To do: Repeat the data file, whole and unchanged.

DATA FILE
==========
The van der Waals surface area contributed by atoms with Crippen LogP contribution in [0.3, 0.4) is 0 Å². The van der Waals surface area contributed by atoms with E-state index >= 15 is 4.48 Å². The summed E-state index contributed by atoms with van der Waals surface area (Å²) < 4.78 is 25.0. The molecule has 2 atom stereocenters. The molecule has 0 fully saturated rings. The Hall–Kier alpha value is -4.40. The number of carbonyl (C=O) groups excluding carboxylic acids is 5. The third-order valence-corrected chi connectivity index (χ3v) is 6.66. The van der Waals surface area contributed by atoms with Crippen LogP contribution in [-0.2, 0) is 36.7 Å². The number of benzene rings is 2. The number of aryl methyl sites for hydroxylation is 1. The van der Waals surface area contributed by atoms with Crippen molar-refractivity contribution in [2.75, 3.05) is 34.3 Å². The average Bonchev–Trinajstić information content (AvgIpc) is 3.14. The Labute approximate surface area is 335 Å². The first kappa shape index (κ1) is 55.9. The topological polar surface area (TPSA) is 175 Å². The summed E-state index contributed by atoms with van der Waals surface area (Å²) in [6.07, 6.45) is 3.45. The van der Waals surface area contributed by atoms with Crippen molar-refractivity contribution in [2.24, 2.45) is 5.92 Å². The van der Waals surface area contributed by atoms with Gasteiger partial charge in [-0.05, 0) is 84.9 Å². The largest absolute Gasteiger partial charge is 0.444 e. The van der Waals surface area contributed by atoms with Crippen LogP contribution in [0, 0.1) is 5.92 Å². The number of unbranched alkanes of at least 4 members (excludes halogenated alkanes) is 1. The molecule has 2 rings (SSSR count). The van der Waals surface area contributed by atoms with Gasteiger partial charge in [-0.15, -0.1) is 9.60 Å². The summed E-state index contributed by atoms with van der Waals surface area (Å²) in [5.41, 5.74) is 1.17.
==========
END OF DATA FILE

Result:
The van der Waals surface area contributed by atoms with Crippen LogP contribution in [0.3, 0.4) is 0 Å². The van der Waals surface area contributed by atoms with E-state index >= 15 is 4.48 Å². The summed E-state index contributed by atoms with van der Waals surface area (Å²) < 4.78 is 25.0. The molecule has 2 atom stereocenters. The molecule has 0 fully saturated rings. The Hall–Kier alpha value is -4.40. The number of carbonyl (C=O) groups excluding carboxylic acids is 5. The third-order valence-corrected chi connectivity index (χ3v) is 6.66. The van der Waals surface area contributed by atoms with Crippen LogP contribution in [-0.2, 0) is 36.7 Å². The number of benzene rings is 2. The number of aryl methyl sites for hydroxylation is 1. The van der Waals surface area contributed by atoms with Crippen molar-refractivity contribution in [2.75, 3.05) is 34.3 Å². The average Bonchev–Trinajstić information content (AvgIpc) is 3.14. The Labute approximate surface area is 335 Å². The first kappa shape index (κ1) is 55.9. The topological polar surface area (TPSA) is 175 Å². The summed E-state index contributed by atoms with van der Waals surface area (Å²) in [6.07, 6.45) is 3.45. The van der Waals surface area contributed by atoms with Crippen molar-refractivity contribution in [2.24, 2.45) is 5.92 Å². The van der Waals surface area contributed by atoms with Gasteiger partial charge in [-0.05, 0) is 84.9 Å². The largest absolute Gasteiger partial charge is 0.444 e. The van der Waals surface area contributed by atoms with Crippen LogP contribution in [0, 0.1) is 5.92 Å². The number of unbranched alkanes of at least 4 members (excludes halogenated alkanes) is 1. The molecule has 2 rings (SSSR count). The van der Waals surface area contributed by atoms with Gasteiger partial charge in [-0.15, -0.1) is 9.60 Å². The summed E-state index contributed by atoms with van der Waals surface area (Å²) in [5.41, 5.74) is 1.17.